Growing violence in Iraq makes even Arab countries withdraw their envoys. The reputed leader of al-Qaida in Iraq said the country's security forces are as great an enemy as the Americans and brushed aside calls to abandon the insurgency.
According to the AP, gunmen killed four policemen and wounded at least nine more in separate attacks Wednesday.
In Baghdad, gunmen killed Capt. Hazim Jabbar, a member of the police special commando brigade, in the west of the city, police said. Jabbar had worked as a bodyguard for a consultant to former interim Prime Minister Ayad Allawi, police said.
Three other police, including two commandoes, were killed in separate incidents in another west Baghdad neighborhood, police said. Nine police, including a brigadier general, were injured in a series attacks throughout the capital, officials said.
Also Wednesday, a member of the biggest Shiite militia, the Badr Brigade, was killed in an ambush in south Baghdad, police said. An Iraqi civilian who had been "cooperative" with the Americans was shot dead on his way to work north of Baghdad near Tarmiya, police added. The latest attacks occurred one day after two more diplomats from Muslim countries were ambushed in suspected kidnap attempts in Baghdad. Saturday night new Egypt's envoy to Baghdad was kidnapped in the Iraqi capital, and Bahrain's top envoy in Baghdad was wounded Tuesday. Insurgents also tried to kidnap Pakistani ambassador yesterday.
Bahrain's chief diplomat was slightly wounded but the Pakistani ambassador escaped injury. Both their governments said the envoys would leave the country.
Insurgents were pursuing diplomats to sow a climate of fear and "scare the other diplomatic missions so that they won't expand their presence in Iraq," Iraqi government spokesman Laith Kuba told reporters.
"This is a message from the terrorists to the Arab countries not to open embassies in Iraq and to prevent security, economic and political overtures to Iraq," said Abbas al-Bayati, a member of the parliamentary foreign relations committee, reports the AP.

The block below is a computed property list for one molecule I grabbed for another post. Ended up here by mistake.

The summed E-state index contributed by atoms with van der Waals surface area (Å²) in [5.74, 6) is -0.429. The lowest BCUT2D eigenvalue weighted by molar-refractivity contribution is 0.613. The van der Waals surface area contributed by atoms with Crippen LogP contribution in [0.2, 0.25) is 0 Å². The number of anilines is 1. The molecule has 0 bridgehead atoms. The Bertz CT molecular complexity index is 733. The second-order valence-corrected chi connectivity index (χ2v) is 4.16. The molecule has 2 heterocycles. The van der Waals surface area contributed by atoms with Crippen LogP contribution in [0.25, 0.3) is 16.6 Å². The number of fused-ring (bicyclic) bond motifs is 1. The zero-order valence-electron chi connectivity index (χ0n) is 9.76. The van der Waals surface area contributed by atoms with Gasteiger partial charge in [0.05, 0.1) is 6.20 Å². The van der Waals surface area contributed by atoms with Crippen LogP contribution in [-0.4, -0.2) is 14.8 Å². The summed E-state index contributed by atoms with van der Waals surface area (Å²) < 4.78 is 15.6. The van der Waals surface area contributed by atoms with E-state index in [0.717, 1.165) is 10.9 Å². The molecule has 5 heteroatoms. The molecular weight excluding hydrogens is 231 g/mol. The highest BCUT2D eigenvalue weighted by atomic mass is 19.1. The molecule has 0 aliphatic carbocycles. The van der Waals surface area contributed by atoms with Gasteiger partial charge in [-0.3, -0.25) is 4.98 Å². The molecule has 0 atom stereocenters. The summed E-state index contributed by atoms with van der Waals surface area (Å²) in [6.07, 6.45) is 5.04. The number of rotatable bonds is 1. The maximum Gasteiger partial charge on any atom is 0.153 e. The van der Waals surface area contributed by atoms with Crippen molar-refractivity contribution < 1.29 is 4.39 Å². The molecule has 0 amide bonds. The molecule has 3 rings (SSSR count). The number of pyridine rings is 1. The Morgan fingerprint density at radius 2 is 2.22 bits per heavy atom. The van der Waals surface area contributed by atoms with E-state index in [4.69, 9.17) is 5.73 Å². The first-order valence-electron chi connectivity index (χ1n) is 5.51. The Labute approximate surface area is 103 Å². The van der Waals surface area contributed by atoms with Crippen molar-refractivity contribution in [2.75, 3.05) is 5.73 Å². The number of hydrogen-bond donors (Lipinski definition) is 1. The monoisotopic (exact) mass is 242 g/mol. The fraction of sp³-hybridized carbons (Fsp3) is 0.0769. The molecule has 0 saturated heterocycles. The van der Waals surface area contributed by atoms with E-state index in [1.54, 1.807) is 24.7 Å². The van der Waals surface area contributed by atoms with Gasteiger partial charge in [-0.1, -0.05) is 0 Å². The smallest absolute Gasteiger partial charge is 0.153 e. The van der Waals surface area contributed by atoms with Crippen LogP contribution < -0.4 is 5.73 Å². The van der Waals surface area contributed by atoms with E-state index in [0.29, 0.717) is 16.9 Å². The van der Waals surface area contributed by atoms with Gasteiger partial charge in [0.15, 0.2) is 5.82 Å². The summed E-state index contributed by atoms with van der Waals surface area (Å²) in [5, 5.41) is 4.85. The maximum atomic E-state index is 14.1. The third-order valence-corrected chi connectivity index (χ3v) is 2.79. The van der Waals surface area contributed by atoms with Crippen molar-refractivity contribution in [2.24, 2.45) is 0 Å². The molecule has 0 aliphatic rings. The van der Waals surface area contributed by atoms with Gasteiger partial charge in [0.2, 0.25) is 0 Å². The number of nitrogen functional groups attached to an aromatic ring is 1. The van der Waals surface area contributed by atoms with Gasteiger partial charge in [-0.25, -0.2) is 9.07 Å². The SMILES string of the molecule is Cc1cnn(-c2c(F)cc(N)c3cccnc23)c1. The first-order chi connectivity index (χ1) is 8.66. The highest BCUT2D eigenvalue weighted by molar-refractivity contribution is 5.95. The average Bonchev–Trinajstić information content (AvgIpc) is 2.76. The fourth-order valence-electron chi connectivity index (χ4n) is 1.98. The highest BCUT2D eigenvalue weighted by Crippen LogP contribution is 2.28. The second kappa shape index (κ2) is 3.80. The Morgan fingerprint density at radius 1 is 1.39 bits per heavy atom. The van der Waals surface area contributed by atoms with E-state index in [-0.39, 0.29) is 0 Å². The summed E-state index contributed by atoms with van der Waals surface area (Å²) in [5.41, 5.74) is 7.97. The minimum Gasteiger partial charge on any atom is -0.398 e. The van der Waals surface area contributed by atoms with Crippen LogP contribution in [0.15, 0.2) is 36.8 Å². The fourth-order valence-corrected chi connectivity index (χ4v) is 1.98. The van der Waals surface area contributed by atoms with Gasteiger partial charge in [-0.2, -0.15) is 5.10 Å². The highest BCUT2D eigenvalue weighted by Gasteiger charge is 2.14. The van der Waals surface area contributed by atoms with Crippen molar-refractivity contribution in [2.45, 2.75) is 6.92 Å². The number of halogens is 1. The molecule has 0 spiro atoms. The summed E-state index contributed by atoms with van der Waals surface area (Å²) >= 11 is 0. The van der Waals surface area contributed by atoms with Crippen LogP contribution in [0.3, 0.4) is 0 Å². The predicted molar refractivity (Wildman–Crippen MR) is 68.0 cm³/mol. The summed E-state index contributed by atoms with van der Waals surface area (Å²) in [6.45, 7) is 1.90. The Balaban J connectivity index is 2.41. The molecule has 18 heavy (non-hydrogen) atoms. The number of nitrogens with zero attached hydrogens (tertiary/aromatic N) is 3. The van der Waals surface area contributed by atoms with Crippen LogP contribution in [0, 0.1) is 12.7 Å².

Two Russian Embassy cars came under fire on the Baghdad airport road Sunday, the Interfax news agency reported in Moscow. Interfax quoted Foreign Ministry spokesman Alexander Yakovenko as saying the gunfire "was not aimed specifically at the Russian Embassy cars, but was scattered."
In an audiotape found Wednesday on the Web, a speaker said to be Al-Qaida in Iraq chief Abu Musab al-Zarqawi insisted that Iraqi troops and police were as legitimate a target as the Americans. The comments appeared aimed at discouraging insurgents from entering talks with the Iraqi government.
"We announce that the Iraqi army is an army of apostates and mercenaries that has allied itself with the Crusaders and came to destroy Islam and fight Muslims. We will fight it," the speaker said.
It was impossible to determine whether the speaker was al-Zarqawi, although the voice sounded like ones on tapes U.S. officials have verified as coming from al-Zarqawi, notices the AP.
The General Staff noted that the document appeared at a time when Russia was trying to deter the arms race unleashed by the United States